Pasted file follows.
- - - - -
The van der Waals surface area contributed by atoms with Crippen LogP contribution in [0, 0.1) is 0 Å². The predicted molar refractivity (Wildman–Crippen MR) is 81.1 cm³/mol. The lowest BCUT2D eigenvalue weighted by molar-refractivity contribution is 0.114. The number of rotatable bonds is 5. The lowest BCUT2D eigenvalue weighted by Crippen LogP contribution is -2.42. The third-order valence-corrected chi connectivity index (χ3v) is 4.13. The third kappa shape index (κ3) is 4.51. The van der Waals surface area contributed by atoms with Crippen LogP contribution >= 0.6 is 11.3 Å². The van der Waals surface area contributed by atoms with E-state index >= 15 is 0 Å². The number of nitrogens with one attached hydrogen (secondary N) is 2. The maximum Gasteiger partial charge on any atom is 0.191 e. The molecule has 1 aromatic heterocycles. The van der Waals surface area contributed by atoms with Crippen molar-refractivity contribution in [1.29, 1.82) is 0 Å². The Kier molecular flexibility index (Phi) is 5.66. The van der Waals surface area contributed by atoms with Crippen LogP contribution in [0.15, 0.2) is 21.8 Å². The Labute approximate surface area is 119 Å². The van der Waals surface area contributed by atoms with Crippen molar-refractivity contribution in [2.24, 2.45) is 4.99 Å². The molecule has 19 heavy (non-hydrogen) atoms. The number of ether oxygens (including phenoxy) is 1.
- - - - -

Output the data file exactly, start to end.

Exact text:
The van der Waals surface area contributed by atoms with Crippen LogP contribution in [0, 0.1) is 0 Å². The predicted molar refractivity (Wildman–Crippen MR) is 81.1 cm³/mol. The lowest BCUT2D eigenvalue weighted by molar-refractivity contribution is 0.114. The number of rotatable bonds is 5. The lowest BCUT2D eigenvalue weighted by Crippen LogP contribution is -2.42. The third-order valence-corrected chi connectivity index (χ3v) is 4.13. The third kappa shape index (κ3) is 4.51. The van der Waals surface area contributed by atoms with Crippen LogP contribution >= 0.6 is 11.3 Å². The van der Waals surface area contributed by atoms with E-state index >= 15 is 0 Å². The number of nitrogens with one attached hydrogen (secondary N) is 2. The maximum Gasteiger partial charge on any atom is 0.191 e. The molecule has 1 aromatic heterocycles. The van der Waals surface area contributed by atoms with Crippen molar-refractivity contribution in [1.29, 1.82) is 0 Å². The Kier molecular flexibility index (Phi) is 5.66. The van der Waals surface area contributed by atoms with Crippen LogP contribution in [0.15, 0.2) is 21.8 Å². The Labute approximate surface area is 119 Å². The van der Waals surface area contributed by atoms with Crippen molar-refractivity contribution in [2.24, 2.45) is 4.99 Å². The molecule has 19 heavy (non-hydrogen) atoms. The number of ether oxygens (including phenoxy) is 1.